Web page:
Musang King durians were developed in Malaysia in the 1990s and have a somewhat unusual history as several farmers claimed to have created the variety. The original Musang King tree was believed to have been located in the district of Gua Musang in Kelantan, Malaysia, but it was eventually cut down to create room for farming other crops, making the variety challenging to trace. Before the tree’s demise, many of its fruits were sold locally under various names, including Mao Shan Wang, Rajah Kunyit, and Musang durians. The yellow-fleshed variety quickly increased in popularity across Malaysia, favored for its soft texture and bittersweet flavor, and many durian farmers began using the seeds to propagate their own versions of the variety, claiming they were the creators. One durian farmer, Tan Eow Chong of Penang Island, was rumored to have visited the original tree with an armed accomplice and shot a branch off of the tree, returning home with the new variety to cultivate. Musang durians were officially registered in 1993 as a recognized commercial cultivar by farmer Wee Chong Beng of Tanah Merah, Kelantan. The durian variety remained mostly domestic until it received worldwide fame in the early 21st century, earning the fruits their “king” title. In 2010, well-known Macau casino owner Stanley Ho purchased 88 Musang King durians, and news of his purchase spread across China, sparking a demand to try the Malaysian fruit. Stanley also gave 10 of his 88 fruits to Hong Kong developer Li Kashing, further increasing demand and awareness of the variety. Today Musang King durians are considered the most famous Malaysian durian variety and are grown across Malaysia for local and international sale. The fruits are also grown on a small scale in other regions of Southeast Asia, including the Philippines, for domestic use.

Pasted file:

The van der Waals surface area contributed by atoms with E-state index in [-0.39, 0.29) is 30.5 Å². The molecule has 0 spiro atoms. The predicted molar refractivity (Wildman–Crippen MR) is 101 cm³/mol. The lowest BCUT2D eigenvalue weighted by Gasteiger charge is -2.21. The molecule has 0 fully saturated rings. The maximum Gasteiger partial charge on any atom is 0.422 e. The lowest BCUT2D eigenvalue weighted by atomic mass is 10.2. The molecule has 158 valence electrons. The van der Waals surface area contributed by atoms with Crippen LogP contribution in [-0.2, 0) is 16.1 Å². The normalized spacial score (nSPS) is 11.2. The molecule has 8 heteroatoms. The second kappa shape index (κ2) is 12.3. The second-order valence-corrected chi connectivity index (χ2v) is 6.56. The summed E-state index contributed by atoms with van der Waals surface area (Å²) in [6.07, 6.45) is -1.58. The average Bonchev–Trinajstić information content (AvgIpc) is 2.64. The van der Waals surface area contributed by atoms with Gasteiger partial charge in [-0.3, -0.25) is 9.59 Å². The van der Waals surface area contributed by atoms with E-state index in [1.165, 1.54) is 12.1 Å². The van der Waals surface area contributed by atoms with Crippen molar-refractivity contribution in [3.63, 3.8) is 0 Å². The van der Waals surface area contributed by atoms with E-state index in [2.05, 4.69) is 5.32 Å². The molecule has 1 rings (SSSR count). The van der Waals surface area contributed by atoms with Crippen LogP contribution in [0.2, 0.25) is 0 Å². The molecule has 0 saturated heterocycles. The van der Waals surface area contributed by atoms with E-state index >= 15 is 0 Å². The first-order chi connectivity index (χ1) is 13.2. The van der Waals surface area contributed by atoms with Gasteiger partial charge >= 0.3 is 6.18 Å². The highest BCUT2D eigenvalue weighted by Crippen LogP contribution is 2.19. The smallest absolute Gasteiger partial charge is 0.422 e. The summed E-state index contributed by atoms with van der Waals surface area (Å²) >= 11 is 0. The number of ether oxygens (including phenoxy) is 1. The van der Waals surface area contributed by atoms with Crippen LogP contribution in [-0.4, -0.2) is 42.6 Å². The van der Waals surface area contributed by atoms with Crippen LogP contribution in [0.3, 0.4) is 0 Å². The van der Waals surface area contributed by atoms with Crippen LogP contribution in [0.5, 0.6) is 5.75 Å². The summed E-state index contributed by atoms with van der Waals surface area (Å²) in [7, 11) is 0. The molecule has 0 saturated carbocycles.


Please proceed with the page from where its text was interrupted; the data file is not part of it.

Recipes that include Musang King Durian. One is easiest, three is harder.
|Huang Kitchen||HOMEMADE DURIAN MUNG BEAN PASTE|